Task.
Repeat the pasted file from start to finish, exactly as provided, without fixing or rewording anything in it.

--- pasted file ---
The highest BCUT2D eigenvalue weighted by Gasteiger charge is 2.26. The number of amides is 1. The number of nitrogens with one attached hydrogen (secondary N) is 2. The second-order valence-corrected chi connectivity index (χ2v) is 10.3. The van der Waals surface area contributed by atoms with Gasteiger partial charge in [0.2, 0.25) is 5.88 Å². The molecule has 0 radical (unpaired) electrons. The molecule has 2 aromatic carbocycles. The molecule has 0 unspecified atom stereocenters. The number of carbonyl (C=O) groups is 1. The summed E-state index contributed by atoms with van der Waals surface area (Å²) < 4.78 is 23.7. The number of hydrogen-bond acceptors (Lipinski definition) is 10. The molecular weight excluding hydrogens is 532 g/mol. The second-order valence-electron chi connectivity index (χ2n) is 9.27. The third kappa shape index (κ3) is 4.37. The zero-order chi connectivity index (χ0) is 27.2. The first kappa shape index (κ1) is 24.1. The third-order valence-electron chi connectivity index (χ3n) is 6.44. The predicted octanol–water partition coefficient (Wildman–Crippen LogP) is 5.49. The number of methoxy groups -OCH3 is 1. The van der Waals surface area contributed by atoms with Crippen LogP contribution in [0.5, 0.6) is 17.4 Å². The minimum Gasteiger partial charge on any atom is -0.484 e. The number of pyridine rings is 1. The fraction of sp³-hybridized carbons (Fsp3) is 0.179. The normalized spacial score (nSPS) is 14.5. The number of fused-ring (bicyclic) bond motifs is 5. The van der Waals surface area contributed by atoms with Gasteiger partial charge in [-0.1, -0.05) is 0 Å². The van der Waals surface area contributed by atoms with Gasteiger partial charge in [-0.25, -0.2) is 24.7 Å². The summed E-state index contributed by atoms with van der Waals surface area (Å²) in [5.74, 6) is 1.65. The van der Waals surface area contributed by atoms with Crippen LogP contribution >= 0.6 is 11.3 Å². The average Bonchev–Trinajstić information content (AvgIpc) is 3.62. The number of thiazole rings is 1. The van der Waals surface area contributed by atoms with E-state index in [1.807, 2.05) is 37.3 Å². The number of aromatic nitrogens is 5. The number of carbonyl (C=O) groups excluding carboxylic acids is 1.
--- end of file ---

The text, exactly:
The highest BCUT2D eigenvalue weighted by Gasteiger charge is 2.26. The number of amides is 1. The number of nitrogens with one attached hydrogen (secondary N) is 2. The second-order valence-corrected chi connectivity index (χ2v) is 10.3. The van der Waals surface area contributed by atoms with Gasteiger partial charge in [0.2, 0.25) is 5.88 Å². The molecule has 0 radical (unpaired) electrons. The molecule has 2 aromatic carbocycles. The molecule has 0 unspecified atom stereocenters. The number of carbonyl (C=O) groups is 1. The summed E-state index contributed by atoms with van der Waals surface area (Å²) < 4.78 is 23.7. The number of hydrogen-bond acceptors (Lipinski definition) is 10. The molecular weight excluding hydrogens is 532 g/mol. The second-order valence-electron chi connectivity index (χ2n) is 9.27. The third kappa shape index (κ3) is 4.37. The zero-order chi connectivity index (χ0) is 27.2. The first kappa shape index (κ1) is 24.1. The third-order valence-electron chi connectivity index (χ3n) is 6.44. The predicted octanol–water partition coefficient (Wildman–Crippen LogP) is 5.49. The number of methoxy groups -OCH3 is 1. The van der Waals surface area contributed by atoms with Crippen LogP contribution in [0.5, 0.6) is 17.4 Å². The minimum Gasteiger partial charge on any atom is -0.484 e. The number of pyridine rings is 1. The fraction of sp³-hybridized carbons (Fsp3) is 0.179. The normalized spacial score (nSPS) is 14.5. The number of fused-ring (bicyclic) bond motifs is 5. The van der Waals surface area contributed by atoms with Gasteiger partial charge in [-0.1, -0.05) is 0 Å². The van der Waals surface area contributed by atoms with Gasteiger partial charge in [-0.25, -0.2) is 24.7 Å². The summed E-state index contributed by atoms with van der Waals surface area (Å²) in [5.74, 6) is 1.65. The van der Waals surface area contributed by atoms with Crippen LogP contribution >= 0.6 is 11.3 Å². The average Bonchev–Trinajstić information content (AvgIpc) is 3.62. The number of thiazole rings is 1. The van der Waals surface area contributed by atoms with E-state index in [1.807, 2.05) is 37.3 Å². The number of aromatic nitrogens is 5. The number of carbonyl (C=O) groups excluding carboxylic acids is 1.